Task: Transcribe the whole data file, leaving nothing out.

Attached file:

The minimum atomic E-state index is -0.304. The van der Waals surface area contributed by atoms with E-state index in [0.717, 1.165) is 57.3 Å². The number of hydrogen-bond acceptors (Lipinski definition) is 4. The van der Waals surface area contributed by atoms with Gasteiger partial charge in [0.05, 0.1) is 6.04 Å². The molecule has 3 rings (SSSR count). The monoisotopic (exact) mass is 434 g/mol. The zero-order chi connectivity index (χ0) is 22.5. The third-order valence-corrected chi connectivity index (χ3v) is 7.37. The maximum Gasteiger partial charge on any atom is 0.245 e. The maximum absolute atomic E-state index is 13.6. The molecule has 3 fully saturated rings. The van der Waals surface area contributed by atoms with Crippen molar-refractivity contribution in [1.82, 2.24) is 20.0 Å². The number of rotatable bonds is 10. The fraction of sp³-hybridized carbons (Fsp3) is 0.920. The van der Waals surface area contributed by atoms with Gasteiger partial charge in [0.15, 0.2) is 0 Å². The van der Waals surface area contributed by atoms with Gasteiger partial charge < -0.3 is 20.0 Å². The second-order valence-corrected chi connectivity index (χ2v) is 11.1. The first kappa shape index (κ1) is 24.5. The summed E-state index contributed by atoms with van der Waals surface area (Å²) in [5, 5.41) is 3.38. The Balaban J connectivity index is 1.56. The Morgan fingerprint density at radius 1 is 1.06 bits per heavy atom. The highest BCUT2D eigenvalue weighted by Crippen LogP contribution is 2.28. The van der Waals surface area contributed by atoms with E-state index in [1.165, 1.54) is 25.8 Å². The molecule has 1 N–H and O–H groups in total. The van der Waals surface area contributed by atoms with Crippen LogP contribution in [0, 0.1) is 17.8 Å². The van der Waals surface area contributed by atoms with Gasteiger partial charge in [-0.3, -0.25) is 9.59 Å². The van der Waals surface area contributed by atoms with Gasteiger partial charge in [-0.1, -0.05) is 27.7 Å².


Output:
The minimum atomic E-state index is -0.304. The van der Waals surface area contributed by atoms with E-state index in [0.717, 1.165) is 57.3 Å². The number of hydrogen-bond acceptors (Lipinski definition) is 4. The van der Waals surface area contributed by atoms with Gasteiger partial charge in [0.05, 0.1) is 6.04 Å². The molecule has 3 rings (SSSR count). The monoisotopic (exact) mass is 434 g/mol. The zero-order chi connectivity index (χ0) is 22.5. The third-order valence-corrected chi connectivity index (χ3v) is 7.37. The maximum Gasteiger partial charge on any atom is 0.245 e. The maximum absolute atomic E-state index is 13.6. The molecule has 3 fully saturated rings. The van der Waals surface area contributed by atoms with Crippen molar-refractivity contribution in [1.82, 2.24) is 20.0 Å². The number of rotatable bonds is 10. The fraction of sp³-hybridized carbons (Fsp3) is 0.920. The van der Waals surface area contributed by atoms with Gasteiger partial charge in [0.15, 0.2) is 0 Å². The van der Waals surface area contributed by atoms with Gasteiger partial charge < -0.3 is 20.0 Å². The second-order valence-corrected chi connectivity index (χ2v) is 11.1. The first kappa shape index (κ1) is 24.5. The summed E-state index contributed by atoms with van der Waals surface area (Å²) in [5, 5.41) is 3.38. The Balaban J connectivity index is 1.56. The Morgan fingerprint density at radius 1 is 1.06 bits per heavy atom. The highest BCUT2D eigenvalue weighted by Crippen LogP contribution is 2.28. The van der Waals surface area contributed by atoms with E-state index in [1.165, 1.54) is 25.8 Å². The molecule has 1 N–H and O–H groups in total. The van der Waals surface area contributed by atoms with Crippen LogP contribution in [0, 0.1) is 17.8 Å². The van der Waals surface area contributed by atoms with Gasteiger partial charge in [-0.3, -0.25) is 9.59 Å². The van der Waals surface area contributed by atoms with Gasteiger partial charge in [-0.1, -0.05) is 27.7 Å².